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Here are ECL's ten reasons that justify the need to inform smokers through the use of pictorial warnings on tobacco products. The full document with references can be downloaded here.

1) Eye-catching: this is in line with the saying that "a picture paints a thousand words" and the general belief that an image can often be more powerful than words on a page.

2) Informative: research in four countries showed that in Canada, where pictorial warnings include information about the risks of impotence, smokers were almost three times more likely to agree that smoking causes impotence compared to smokers from the US, UK and Australia.

3) Additional motivation for smokers who want to stop smoking: 44% of smokers in Canada said the pictorial warnings increased their motivation to quit smoking.

4) Less attractive for youngsters: 48% of Belgian smokers aged 15 to 17 think the new warnings make the packaging look less attractive.

5) Improves a comprehensive tobacco advertising ban: tobacco packs are promotional vehicles. Pictorial health warnings are an important step towards the implementation of generic packaging (packs without promotion). Both of these approaches are in line with the intention of banning any form of tobacco promotion.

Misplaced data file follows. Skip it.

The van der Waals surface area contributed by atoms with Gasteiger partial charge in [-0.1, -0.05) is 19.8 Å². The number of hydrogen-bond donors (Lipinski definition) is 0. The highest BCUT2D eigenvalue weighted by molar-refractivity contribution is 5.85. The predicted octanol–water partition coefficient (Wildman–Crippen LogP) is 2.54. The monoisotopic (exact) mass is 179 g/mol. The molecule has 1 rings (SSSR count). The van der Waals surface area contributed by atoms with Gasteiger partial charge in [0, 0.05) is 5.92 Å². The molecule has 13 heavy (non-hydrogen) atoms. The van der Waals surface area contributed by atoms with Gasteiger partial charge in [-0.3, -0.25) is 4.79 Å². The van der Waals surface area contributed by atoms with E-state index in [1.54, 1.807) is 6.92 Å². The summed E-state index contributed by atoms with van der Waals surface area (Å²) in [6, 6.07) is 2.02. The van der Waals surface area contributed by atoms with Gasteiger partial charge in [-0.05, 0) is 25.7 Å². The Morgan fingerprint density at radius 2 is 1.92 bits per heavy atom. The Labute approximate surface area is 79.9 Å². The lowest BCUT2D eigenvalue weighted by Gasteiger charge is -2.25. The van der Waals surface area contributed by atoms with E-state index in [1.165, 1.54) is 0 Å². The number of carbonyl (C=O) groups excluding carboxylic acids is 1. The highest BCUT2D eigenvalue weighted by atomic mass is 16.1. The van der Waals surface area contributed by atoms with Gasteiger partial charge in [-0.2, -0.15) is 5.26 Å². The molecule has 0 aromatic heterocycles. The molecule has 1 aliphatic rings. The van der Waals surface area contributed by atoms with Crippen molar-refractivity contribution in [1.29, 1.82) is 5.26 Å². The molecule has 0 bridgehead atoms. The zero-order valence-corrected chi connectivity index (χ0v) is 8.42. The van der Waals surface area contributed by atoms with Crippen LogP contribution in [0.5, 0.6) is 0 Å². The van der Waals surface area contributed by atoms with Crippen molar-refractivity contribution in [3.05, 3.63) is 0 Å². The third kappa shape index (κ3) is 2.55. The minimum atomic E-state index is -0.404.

6) Vehicle to provide useful information on how to quit: Australia, Brazil, New Zealand and Singapore include a quit line telephone number on the package. In most European countries the quit-line number is only mentioned in one of 14 health warnings on tobacco products. Half of the smokers in Belgium would like the quit-line number to be printed on all tobacco products. In Switzerland, the national quit line number will have to be included on all packages of tobacco products.

7) Important element of a comprehensive tobacco control policy: pictorial health warnings on tobacco products make the product less attractive and target smokers by providing them with information on tobacco-related health risks. They are an essential component of a comprehensive tobacco control programme.

8) Legally feasible: according to the Tobacco Products Directive (2001/37/EC), EU member states are allowed to use pictorial health warnings on tobacco products. The use of pictorial warnings has to follow the mandatory guidance set by the Commission Decision of 5 September 2003 regarding the use of colour photographs or other illustrations as health warnings on tobacco packages (2003/641/EC).

9) Technically feasible: pictorial health warnings on tobacco products exist already in fifteen countries.

10) Low cost for Governments: pictorial health warnings represent a cost for the tobacco industry, but almost not for governments.

  
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